Tuesday, 4 September 2012


Chris Grayling has performed so well at the DWP that he has been promoted to the Cabinet as Justice Minister.  There is no word yet as to who replaces him.  Iain Duncan Smith was apparently offered the job but wanted to stay put.  So we expect no change.

No change to the Universal Credit policy, despite criticism from several sources.  The Chartered Institute of Taxation is concerned about it being "wholly impractical" for the self-employed, who will have to report their transactions every month, within 7 days of the month end.  The Federation of Small Businesses agrees.  Gingerbread, which campaigns for single-parent families, is even more worried.  They reckon that more than a million such families will lose out.  Read their findings here.

Some change (for the worse) for those who have been shifted onto ESA work-related-activity.  They will now lose up to £71 a week if they don't comply with the instructions of their "advisers".  The Guardian has an excellent article on this.    The Telegraph, however, chooses to headline its own account as "Fines for workshy sickness benefits claimants to double."

No change to the government pretending that millions forced into part-time work because they can't get full-time is a good thing.  The Express has a good article on this, which ends with a typical Grayling "everything is wonderful" quote.

But there is change - dangerous change - in the numbers of people having to depend on food banks.  There's an excellent, detailed article by Paul Mason on the BBC's website.  It shows that 43% of the people needing to turn to these food banks are there because of benefit "sanctions" or the refusal of a crisis loan; and there's a graph showing how these sanctions have spiked.

Another of those MPs who have been invited into A4e's offices has blogged about how impressed he was (scroll down the page).  He's Conservative Guto Bebb, MP for Aberconwy.  He's another who thinks that self-employment is great.  But he complains about the Welsh government (Labour, I believe) supposedly creating initiatives which are damaging the Work Programme.  Or so A4e says.  Does anyone know anything about this?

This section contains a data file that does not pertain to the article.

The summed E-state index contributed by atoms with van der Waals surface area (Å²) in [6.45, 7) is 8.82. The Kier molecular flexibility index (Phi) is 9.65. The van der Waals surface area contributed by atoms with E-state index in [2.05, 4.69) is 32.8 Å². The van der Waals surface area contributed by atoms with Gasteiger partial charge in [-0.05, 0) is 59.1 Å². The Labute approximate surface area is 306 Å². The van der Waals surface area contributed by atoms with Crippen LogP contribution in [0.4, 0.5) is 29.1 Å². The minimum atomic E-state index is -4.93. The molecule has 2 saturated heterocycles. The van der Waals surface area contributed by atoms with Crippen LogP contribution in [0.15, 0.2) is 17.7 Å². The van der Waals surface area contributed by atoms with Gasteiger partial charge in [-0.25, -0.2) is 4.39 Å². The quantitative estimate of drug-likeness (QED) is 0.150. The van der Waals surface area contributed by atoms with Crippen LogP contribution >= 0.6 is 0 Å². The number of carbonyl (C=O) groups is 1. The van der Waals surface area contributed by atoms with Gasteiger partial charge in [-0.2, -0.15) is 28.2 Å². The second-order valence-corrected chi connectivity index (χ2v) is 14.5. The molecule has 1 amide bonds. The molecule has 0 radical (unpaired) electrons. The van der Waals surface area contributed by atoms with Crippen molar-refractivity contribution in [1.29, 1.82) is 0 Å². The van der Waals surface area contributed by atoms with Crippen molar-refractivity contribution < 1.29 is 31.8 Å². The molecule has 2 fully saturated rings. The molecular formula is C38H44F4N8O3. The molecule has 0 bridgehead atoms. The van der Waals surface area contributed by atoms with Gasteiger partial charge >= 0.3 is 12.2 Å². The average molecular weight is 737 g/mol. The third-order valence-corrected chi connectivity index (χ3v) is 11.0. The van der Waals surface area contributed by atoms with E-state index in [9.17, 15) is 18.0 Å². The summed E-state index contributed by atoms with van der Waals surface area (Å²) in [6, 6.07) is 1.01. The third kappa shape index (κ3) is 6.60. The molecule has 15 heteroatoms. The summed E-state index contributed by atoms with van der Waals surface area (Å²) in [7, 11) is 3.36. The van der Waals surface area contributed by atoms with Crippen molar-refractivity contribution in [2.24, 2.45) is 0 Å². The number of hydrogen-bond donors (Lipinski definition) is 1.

1. Just recieved an email that Mark Hoban MP, former Financial Sec to the Treasury has replaced Greyling.

    Will he change tack? Probably not. The most that'll happen is a change in terminology and body language!

    1. Hoban is a Chartered Accountant, apparently.

      My apologies for the pop-up ads now littering this site, and every other site I use, it seems. A new way to make money by annoying people. Not money for me, I assure you.

    2. Polly, I can't answer your question without an email address.
      And those annoying pop-up ads apparently are peculiar to Chrome.

  2. Just looked at the Welsh Government website, they are developing a Future Jobs Fund Initiative that will pay 18 to 24 year olds the National Minimum Wage. This will be primarily delivered through the voluntary sector. The odious Bebb will loath this because it:

    Pays young people a wage: In people like Bebbs view only the rich work harder if you pay them.

    It impacts on the lamentable Work Programme: Obvious a superior programme that values young people will reduce the profits of Bebbs odious mates in the Welfare to Work 'Industry'

    The Bullingdon Boys have just appointed a Welsh Secretary who wants to abolish the Welsh Assembly!

    As someone who has an involvement in the justice system thanks a lot for sending us Grayling!! This is probably the most ignorant and populist of any of the changes Cameron has made. I fear the damage he has done in the DWP will be as nothing to the catastrophe he will certainly be in the Ministry of Justice.

    Anyone for a tea party?


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